Podcast: 5 minutes with Sam Bancroft
On this month’s episode of 5 Minutes With, Marissa Lo (Assistant Editor) speaks to Sam Bancroft, a PhD student in the SENSE Earth Observation CDT, University of Leeds.
Sam Bancroft, a PhD student in the SENSE Earth Observation CDT, University of Leeds (Image credit: Marissa Lo).
[00:10] Marissa Lo: Hello, and welcome to 5 Minutes With. My name is Marissa Lo, and today I’m joined by Sam Bancroft, a PhD student at the University of Leeds. Thanks so much for joining us, Sam. Can you tell us about your PhD research?
[00:24] Sam Bancroft: My PhD is to do with assessing future food production, assessing food security, particularly in areas and countries where this is going to be an ever-pressing question over the next few decades. The way I do that is that I look at crops from space. I look at lots of satellite imagery that streams down to the Earth every day, and I use different machine learning techniques to distinguish crop types from that. So, I can look at the way that crops are growing throughout the calendar year, and I can say, that’s maize, that’s wheat, that’s linseed. And I can do this in a way that I don’t need to hard code or explicitly tell a computer how to work out what to do. I employ machine learning techniques, which is I train a model, I teach it with a few labelled examples, and then I, hopefully from that, have a successfully trained model that I can set free into the wild. And it works to detect crops over new countries and new periods of time. What I’m doing with the crop maps that I make from these models is I’m making sure that they’re generalisable. And what I mean by that is that they operate effectively and accurately against data that it hasn’t seen before. And I’m making it more generalisable in space and time so I can deploy it for, like, national mapping projects in a way that currently present day can’t be achieved very easily. And once I have a national scale crop map, I look at machine learning techniques again to look at the causal mechanisms for agricultural dynamics. So I look at why farmers are following certain pathways to develop their crops and what kind of picture we can be expecting in the next 10, 20 years. Is there going to be a shift away from peasant farming to corporate farming? Are cash crops going to be favoured over more consistent long term cereal crops? How is this going to be affecting people’s nutrition? How is this going to be affecting people’s finances, the soil health, and so on. So, there’s many different directions you can go with that.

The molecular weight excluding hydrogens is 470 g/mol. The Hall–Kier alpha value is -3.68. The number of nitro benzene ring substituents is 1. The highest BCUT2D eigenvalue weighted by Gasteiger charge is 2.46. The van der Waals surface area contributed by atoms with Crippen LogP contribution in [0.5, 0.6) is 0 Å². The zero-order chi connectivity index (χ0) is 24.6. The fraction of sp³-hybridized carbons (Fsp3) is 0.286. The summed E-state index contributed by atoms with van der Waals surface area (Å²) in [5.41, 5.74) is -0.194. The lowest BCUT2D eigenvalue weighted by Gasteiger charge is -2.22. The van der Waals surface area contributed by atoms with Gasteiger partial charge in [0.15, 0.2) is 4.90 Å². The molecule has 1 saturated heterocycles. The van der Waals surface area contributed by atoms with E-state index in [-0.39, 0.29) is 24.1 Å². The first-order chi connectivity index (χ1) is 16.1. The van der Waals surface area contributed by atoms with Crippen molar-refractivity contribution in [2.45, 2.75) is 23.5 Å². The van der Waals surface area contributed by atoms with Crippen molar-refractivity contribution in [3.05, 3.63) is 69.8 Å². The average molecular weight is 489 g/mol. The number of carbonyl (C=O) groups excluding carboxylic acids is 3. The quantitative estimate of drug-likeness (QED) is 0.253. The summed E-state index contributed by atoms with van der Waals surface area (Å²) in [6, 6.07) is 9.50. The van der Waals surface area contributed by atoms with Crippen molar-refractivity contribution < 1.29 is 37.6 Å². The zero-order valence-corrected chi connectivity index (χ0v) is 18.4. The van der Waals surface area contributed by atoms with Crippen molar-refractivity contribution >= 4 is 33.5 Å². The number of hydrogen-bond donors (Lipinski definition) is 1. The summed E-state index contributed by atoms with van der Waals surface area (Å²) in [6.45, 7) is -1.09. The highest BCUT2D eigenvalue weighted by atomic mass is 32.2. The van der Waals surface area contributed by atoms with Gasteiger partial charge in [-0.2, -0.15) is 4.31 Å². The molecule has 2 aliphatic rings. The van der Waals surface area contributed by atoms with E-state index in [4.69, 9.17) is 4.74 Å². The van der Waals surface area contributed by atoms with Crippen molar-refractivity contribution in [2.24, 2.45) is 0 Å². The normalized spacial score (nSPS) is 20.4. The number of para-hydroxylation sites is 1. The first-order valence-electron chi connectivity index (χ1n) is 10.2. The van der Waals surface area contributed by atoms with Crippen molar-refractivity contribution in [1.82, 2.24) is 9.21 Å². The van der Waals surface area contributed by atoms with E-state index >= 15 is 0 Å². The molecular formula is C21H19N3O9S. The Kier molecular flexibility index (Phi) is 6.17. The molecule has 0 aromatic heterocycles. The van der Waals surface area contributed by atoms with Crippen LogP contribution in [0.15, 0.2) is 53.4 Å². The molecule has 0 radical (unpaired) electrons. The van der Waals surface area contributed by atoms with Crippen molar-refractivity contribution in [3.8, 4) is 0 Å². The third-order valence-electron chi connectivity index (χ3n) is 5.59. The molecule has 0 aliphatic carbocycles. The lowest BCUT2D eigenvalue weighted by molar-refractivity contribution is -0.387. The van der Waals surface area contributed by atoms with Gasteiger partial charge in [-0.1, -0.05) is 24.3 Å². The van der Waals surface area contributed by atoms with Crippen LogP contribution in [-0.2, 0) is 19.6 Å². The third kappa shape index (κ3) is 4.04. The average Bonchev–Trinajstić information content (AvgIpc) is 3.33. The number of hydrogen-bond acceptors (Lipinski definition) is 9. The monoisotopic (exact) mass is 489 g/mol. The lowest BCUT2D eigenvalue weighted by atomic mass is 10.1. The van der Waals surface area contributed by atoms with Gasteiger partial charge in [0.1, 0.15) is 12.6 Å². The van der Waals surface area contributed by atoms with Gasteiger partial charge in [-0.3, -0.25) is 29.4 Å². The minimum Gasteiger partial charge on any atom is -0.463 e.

[02:08] Marissa Lo: So, what’s your favourite thing about your project and your research area?
[02:12] Sam Bancroft: I think the favourite thing about my project it’s a very pressing issue that straddles both industry and research. So, there’s a lot of motivated and exciting people out there working on quite similar problems, but there’s enough interesting issues and questions to go around for everyone. It’s not something theoretical that is resigned to the dark corridors of academia. Companies can actually offer this commercially, and they actually offer a product in which people are willing to pay a lot of money to work out how their farms are operating. Employing the similar techniques that I’m doing in academia, which is hopefully addressing some of the problems caused by climate change. But also food underpins a lot of the structures of society, it’s quite fundamental to who we are, and it kind of reaches into many different pockets and the kind of work that I do. So while I’m just working on crops, I get to dip my toes into so many different exciting areas at the same time.
[02:57] Marissa Lo: So finally, what advice would you have to readers of Geoscientist who want to learn more about machine learning or get involved in this research area?
[03:06] Sam Bancroft: So what I do, I, very much, I separate that into two categories: machine learning and remote sensing. Very much for machine learning I recommend, for those who want to get into it, try by doing. It’s a very hyped-up field and while, increasingly, courses might be offered at universities, machine learning is quite a tricky field to get to grips with. Sometimes I would recommend websites like Omdena and Kaggle, where you can do machine learning competitions. A famous teaching tutorial example is that everybody starts looking at the Titanic data set, which is a data set where you can create a simple machine learning model to predict: would you make it? Would you survive the Titanic sinking based on your social status or your room number, et cetera? That’s an exercise that people can do to teach themselves the concepts, and it’s much better than sitting in a lecture or watching a video about it, in my opinion. And then for remote sensing, I very much got into remote sensing because I did a physics degree with astronomy and I realised that all these astronomy telescopes, I can flip them the other way around and look down at the Earth instead, for Earth observation. I could recommend, if perhaps you’re not from a geographical or physics or physical science oriented degree, that you look at the Sentinel satellites from the European Space Agency, mainly because that’s open access data, quite easy to get to grips with, and you can look at it online in your browser without having to download anything. You can very much get started with what’s free and openly accessible.
[04:27] Marissa Lo: Thanks very much, Sam, and best of luck with the rest of your project.
[04:30] Sam Bancroft: Thank you very much. Thanks for having me.